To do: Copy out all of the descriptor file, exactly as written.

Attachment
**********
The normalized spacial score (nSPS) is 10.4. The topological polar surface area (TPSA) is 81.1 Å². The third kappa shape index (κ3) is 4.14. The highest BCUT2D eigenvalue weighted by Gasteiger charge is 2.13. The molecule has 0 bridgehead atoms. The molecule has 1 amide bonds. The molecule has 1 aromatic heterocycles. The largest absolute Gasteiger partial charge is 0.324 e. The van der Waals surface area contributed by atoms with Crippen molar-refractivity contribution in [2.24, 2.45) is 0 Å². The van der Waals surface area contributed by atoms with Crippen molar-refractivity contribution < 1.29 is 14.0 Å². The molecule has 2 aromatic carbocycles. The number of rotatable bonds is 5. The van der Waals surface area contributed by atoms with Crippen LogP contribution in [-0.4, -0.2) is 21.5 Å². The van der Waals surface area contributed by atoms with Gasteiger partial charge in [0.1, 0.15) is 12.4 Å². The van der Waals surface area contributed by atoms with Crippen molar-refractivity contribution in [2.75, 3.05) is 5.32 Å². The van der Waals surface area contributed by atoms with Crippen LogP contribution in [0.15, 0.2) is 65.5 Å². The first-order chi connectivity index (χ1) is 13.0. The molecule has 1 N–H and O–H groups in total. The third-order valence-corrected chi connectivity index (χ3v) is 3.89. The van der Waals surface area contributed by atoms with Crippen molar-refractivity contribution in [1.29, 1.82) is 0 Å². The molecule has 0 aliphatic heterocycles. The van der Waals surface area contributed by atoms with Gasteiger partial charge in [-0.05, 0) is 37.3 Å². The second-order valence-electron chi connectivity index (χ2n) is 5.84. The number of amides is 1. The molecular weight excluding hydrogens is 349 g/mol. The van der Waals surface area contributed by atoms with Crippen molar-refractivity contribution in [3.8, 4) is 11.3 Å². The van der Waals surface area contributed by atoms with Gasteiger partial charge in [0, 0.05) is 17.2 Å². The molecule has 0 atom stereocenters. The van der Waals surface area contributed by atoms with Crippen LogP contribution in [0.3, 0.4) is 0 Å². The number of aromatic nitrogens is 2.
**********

The normalized spacial score (nSPS) is 10.4. The topological polar surface area (TPSA) is 81.1 Å². The third kappa shape index (κ3) is 4.14. The highest BCUT2D eigenvalue weighted by Gasteiger charge is 2.13. The molecule has 0 bridgehead atoms. The molecule has 1 amide bonds. The molecule has 1 aromatic heterocycles. The largest absolute Gasteiger partial charge is 0.324 e. The van der Waals surface area contributed by atoms with Crippen molar-refractivity contribution in [2.24, 2.45) is 0 Å². The van der Waals surface area contributed by atoms with Crippen molar-refractivity contribution < 1.29 is 14.0 Å². The molecule has 2 aromatic carbocycles. The number of rotatable bonds is 5. The van der Waals surface area contributed by atoms with Crippen LogP contribution in [-0.4, -0.2) is 21.5 Å². The van der Waals surface area contributed by atoms with Gasteiger partial charge in [0.1, 0.15) is 12.4 Å². The van der Waals surface area contributed by atoms with Crippen molar-refractivity contribution in [2.75, 3.05) is 5.32 Å². The van der Waals surface area contributed by atoms with Crippen LogP contribution in [0.15, 0.2) is 65.5 Å². The first-order chi connectivity index (χ1) is 13.0. The molecule has 1 N–H and O–H groups in total. The third-order valence-corrected chi connectivity index (χ3v) is 3.89. The van der Waals surface area contributed by atoms with Crippen molar-refractivity contribution in [1.29, 1.82) is 0 Å². The molecule has 0 aliphatic heterocycles. The van der Waals surface area contributed by atoms with Gasteiger partial charge in [-0.05, 0) is 37.3 Å². The second-order valence-electron chi connectivity index (χ2n) is 5.84. The number of amides is 1. The molecular weight excluding hydrogens is 349 g/mol. The van der Waals surface area contributed by atoms with Crippen molar-refractivity contribution in [3.8, 4) is 11.3 Å². The van der Waals surface area contributed by atoms with Gasteiger partial charge in [0, 0.05) is 17.2 Å². The molecule has 0 atom stereocenters. The van der Waals surface area contributed by atoms with Crippen LogP contribution in [0.3, 0.4) is 0 Å². The number of aromatic nitrogens is 2.